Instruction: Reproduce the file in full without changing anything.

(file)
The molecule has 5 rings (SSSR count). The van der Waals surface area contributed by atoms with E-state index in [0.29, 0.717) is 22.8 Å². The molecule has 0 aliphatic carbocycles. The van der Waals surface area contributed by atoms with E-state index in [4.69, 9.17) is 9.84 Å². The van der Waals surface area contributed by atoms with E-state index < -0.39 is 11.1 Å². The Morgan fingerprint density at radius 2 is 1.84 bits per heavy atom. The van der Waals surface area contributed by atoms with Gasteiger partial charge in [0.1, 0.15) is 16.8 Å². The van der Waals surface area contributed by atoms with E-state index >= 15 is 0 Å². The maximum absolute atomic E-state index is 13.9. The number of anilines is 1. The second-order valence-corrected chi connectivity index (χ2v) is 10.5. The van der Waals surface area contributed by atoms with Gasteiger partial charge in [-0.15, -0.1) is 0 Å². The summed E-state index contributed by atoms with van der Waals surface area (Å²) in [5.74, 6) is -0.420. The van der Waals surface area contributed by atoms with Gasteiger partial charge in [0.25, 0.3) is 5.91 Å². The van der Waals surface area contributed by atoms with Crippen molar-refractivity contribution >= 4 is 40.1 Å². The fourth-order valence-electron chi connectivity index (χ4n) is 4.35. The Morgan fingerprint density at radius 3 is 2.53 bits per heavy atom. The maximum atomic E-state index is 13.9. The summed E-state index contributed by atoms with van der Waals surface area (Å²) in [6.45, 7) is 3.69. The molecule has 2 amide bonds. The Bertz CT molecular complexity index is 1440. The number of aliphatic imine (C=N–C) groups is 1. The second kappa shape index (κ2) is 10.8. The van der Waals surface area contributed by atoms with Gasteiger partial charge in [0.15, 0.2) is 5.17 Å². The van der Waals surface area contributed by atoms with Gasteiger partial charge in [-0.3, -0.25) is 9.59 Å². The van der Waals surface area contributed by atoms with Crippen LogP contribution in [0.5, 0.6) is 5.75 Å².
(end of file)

The molecule has 5 rings (SSSR count). The van der Waals surface area contributed by atoms with E-state index in [0.29, 0.717) is 22.8 Å². The molecule has 0 aliphatic carbocycles. The van der Waals surface area contributed by atoms with E-state index in [4.69, 9.17) is 9.84 Å². The van der Waals surface area contributed by atoms with E-state index < -0.39 is 11.1 Å². The Morgan fingerprint density at radius 2 is 1.84 bits per heavy atom. The van der Waals surface area contributed by atoms with Gasteiger partial charge in [0.1, 0.15) is 16.8 Å². The van der Waals surface area contributed by atoms with E-state index >= 15 is 0 Å². The maximum absolute atomic E-state index is 13.9. The number of anilines is 1. The second-order valence-corrected chi connectivity index (χ2v) is 10.5. The van der Waals surface area contributed by atoms with Gasteiger partial charge in [-0.15, -0.1) is 0 Å². The summed E-state index contributed by atoms with van der Waals surface area (Å²) in [5.74, 6) is -0.420. The van der Waals surface area contributed by atoms with Gasteiger partial charge in [0.25, 0.3) is 5.91 Å². The van der Waals surface area contributed by atoms with Crippen molar-refractivity contribution >= 4 is 40.1 Å². The fourth-order valence-electron chi connectivity index (χ4n) is 4.35. The Morgan fingerprint density at radius 3 is 2.53 bits per heavy atom. The maximum atomic E-state index is 13.9. The summed E-state index contributed by atoms with van der Waals surface area (Å²) in [6.45, 7) is 3.69. The molecule has 2 amide bonds. The Bertz CT molecular complexity index is 1440. The number of aliphatic imine (C=N–C) groups is 1. The second kappa shape index (κ2) is 10.8. The van der Waals surface area contributed by atoms with Gasteiger partial charge in [0.15, 0.2) is 5.17 Å². The van der Waals surface area contributed by atoms with Gasteiger partial charge in [-0.3, -0.25) is 9.59 Å². The van der Waals surface area contributed by atoms with Crippen LogP contribution in [0.5, 0.6) is 5.75 Å².